We can develop this concept further by returning not a single function-reference, but an object containing a number of them. Once again, the garbage collector holds its fire, thus allowing the object to serve as an interface to the underlying closure, with the function references acting as methods.

This principle permits the generation of closures that have complex functionality, and Example 2 illustrates the essential logic.


 // Example 2

 function createClosureInterface (Value)
    {
    return {

       getValue : function ()         { return Value; },
       setValue : function (NewValue) { Value = NewValue; }

       };

    }

 var Interface = createClosureInterface ("Fred");

 alert (Interface.getValue ());

 Interface.setValue ("Barney");

 alert (Interface.getValue ());

 ----------------------------------

 Output:

 Fred
 Barney
            

Closure Linkage

Given these points, and given that one closure can contain a reference to another, constructing chains of such objects - linked lists - follows naturally.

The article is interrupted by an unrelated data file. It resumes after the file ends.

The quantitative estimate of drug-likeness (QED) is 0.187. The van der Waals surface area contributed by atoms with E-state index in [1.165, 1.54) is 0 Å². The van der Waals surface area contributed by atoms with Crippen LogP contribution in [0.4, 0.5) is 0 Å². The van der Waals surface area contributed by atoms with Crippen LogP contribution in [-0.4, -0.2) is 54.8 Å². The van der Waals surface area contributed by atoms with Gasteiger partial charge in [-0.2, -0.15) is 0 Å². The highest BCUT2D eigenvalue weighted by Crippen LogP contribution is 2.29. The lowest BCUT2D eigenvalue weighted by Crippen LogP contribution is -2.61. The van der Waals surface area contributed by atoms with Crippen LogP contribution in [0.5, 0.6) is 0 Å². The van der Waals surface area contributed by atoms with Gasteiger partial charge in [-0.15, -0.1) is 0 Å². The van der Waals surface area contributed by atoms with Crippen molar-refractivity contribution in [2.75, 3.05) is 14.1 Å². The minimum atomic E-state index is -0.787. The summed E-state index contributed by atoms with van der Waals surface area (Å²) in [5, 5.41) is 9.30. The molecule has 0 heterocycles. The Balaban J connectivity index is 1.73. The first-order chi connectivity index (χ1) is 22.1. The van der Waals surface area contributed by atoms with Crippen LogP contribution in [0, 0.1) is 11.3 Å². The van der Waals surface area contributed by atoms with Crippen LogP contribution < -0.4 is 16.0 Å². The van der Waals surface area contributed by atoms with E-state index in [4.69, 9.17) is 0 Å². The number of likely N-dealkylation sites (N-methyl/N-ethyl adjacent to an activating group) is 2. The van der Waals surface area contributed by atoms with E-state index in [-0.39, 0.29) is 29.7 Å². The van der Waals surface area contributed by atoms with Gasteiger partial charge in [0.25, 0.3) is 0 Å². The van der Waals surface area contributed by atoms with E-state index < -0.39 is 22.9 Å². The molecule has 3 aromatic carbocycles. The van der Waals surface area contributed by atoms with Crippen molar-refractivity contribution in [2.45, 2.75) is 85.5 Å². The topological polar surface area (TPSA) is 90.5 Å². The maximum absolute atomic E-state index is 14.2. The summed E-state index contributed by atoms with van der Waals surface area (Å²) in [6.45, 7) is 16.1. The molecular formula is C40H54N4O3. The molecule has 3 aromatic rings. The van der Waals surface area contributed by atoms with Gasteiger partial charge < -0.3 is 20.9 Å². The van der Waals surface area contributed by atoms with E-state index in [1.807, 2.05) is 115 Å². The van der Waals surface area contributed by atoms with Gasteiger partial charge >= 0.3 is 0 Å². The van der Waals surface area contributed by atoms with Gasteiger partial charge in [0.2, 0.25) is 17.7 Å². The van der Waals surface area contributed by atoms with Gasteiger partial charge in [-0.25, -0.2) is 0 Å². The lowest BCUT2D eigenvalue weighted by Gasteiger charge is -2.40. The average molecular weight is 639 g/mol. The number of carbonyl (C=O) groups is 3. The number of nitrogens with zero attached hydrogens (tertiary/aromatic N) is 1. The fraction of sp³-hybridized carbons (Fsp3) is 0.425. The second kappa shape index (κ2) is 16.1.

In Example 3, the createElement function accepts an argument representing the application-object that it should add to the collection, and takes a second argument denoting that object's prospective sibling. When called, the function instantiates a new Element object, and instructs the sibling-to-be to point itself at that. It then returns the new Element, on which the caller can invoke createElement again in order to append a third element.


 // Example 3

 function createElement (Value, Prev)
    {
    var Next    = Prev.getNext ();
    var Element =
       {
       setNext  : function (NewNext) { Next = NewNext; },
       getNext  : function ()        { return Next; },

       getValue : function ()        { return Value; }

       };

    Prev.setNext (Element);

    return Element;

    }
            

A Professional Implementation

We can elaborate and refine this; double rather than single element-linkage is within reach if we pass a 'Next' as well as a 'Prev' argument, and add some logic. Similarly, we can add a 'remove' method that operates by re-assigning the relevant references. These embellishments aside, however, Example 3 presents a chicken and egg problem, in that an initial call requires the prior existence of an element, otherwise the Prev.getNext and Prev.setNext statements will fail.